Renewal and resilience.
It would be trite to offer metaphors of springtime and cherry blossoms to mark the (maybe) tail end of a global pandemic and ongoing national political crisis. For starters, we are not out of the woods. New variants, lagging vaccination rates in some places, anti-scientific vaccine resistance and global poverty are all enormous barriers to putting a definitive end to the COVID-19 pandemic. Plus, the persistent separation between part of our body politic and un-spun facts, coupled with widescale efforts at disenfranchisement and a governing system designed for inaction, means that the peril to American democracy remains real and present. Indeed, my last message to you dated Jan. 4 celebrated a well-run election that was free of violence — then two days later, an insurrectionist mob occupied the U.S. Capitol attempting to use violence to overthrow a 7-million-vote presidential victory by Joe Biden.
Still, it is worth taking a moment to at least acknowledge where we are and what has happened to get us here. The new administration has facilitated an astounding vaccination campaign. Just shy of half of all Americans were fully vaccinated as of July 1, and almost 60% are on their way with at least one shot. California is among the leading states in successful vaccine distribution. To be certain, disturbing gaps by race, ethnicity and income remain, as do infuriating gaps by political identity and state. But progress has been made. When we return in September for the next academic year, classes will be taught in person because all faculty, staff and students who can be vaccinated will have fulfilled their obligation to do so.
Amid the turmoil, the Luskin School has continued to pursue our core mission of teaching, training and research in the interest of the public good. Moreover, we have advanced our ongoing process of renewal, regeneration, reinvestment and reinvention. The School and its faculty are determined to adapt to new conditions, new challenges and new opportunities. We have been quite busy.
Student recruitment for fall was one challenge successfully met, and we anticipate welcoming the largest class of incoming professional students (MPP, MSW, MURP) in our history. The undergraduate major — which just graduated its first class to receive a Bachelor of Arts in Public Affairs — will have approximately 450 students across four classes this year thanks to the amazing leadership of Professor Meredith Phillips, the department chair,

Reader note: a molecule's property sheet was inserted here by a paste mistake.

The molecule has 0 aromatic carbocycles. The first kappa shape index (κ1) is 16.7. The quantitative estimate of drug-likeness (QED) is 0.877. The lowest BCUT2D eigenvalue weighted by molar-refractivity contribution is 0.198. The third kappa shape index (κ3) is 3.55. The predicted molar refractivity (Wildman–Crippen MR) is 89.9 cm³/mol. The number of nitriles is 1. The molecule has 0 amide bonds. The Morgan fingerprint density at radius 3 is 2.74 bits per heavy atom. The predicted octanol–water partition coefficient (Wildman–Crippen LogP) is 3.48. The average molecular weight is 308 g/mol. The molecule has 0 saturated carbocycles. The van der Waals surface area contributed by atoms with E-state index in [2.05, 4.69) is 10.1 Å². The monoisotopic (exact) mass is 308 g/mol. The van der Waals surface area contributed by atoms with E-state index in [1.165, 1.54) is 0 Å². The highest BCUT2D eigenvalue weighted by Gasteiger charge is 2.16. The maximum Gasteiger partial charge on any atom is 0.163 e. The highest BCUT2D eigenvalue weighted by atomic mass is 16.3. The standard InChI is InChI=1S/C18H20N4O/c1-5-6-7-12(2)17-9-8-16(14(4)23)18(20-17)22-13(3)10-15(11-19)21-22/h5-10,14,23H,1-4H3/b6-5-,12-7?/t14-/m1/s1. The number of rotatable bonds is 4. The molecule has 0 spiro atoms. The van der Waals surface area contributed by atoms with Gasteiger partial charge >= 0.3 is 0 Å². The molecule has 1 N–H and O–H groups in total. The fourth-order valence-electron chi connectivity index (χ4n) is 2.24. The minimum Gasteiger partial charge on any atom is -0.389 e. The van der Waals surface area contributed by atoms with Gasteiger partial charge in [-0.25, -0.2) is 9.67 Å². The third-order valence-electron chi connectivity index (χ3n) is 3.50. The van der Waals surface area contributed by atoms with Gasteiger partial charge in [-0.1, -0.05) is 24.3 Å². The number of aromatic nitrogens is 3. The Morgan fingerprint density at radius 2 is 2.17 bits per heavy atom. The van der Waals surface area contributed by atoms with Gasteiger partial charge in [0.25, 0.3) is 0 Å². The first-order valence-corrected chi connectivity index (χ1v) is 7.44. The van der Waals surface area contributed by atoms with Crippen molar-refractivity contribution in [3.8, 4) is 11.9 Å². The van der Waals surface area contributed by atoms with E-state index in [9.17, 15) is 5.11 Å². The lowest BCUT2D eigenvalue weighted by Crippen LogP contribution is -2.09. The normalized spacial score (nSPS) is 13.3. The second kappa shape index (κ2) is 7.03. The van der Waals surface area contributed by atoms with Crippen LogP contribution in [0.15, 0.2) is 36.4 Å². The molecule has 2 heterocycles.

and Jocelyn Guihama, director of undergraduate administration
and experiential learning.
Fall also will bring our first dual-degree program when Urban Planning joins with an international partner in Sciences Po, the leading social science university in France. Professor Michael Storper, Associate Dean Anastasia Loukaitou-Sideris and the current and former UP chairs, Chris Tilly and Vinit Mukhija, worked hard to develop this proposal and shepherd it through the complex UC approval process.
And a new certificate program, Data Analytics in Public Affairs, will also be available starting this year to students in all professional programs thanks to the leadership of Zachary Steinert-Threlkeld, an assistant professor of public policy, and a schoolwide committee.
Five new faculty will join us this year — three hired a year ago and two new additions — bringing to 60 the number of tenure-stream faculty in the Luskin School. They include specialists in transportation equity, housing discrimination, Black social mobility, child welfare and LGBTQ equity, and Latino youth empowerment. The range of expertise represented in the UCLA Luskin faculty continues to be enriched and expanded by such scholars.
And there have been other joys to celebrate. Professors Paul Ong and Don Shoup both won distinguished emeriti awards for their extensive research and teaching contributions to the School and to UCLA that have continued amid retirement. Other faculty and researchers have won awards and research grants too numerous to recount here. Alumnus Bill Coggins, a distinguished social worker and social service professional, was recognized by UCLA with the Alumni Public Service Award. And our most-worthy benefactors, Renee and Meyer Luskin, were chosen as UCLA’s Alumni of the Year.
So, onward! We have work to do and more challenges to meet. Be well.
Leave a ReplyWant to join the discussion?
Feel free to contribute!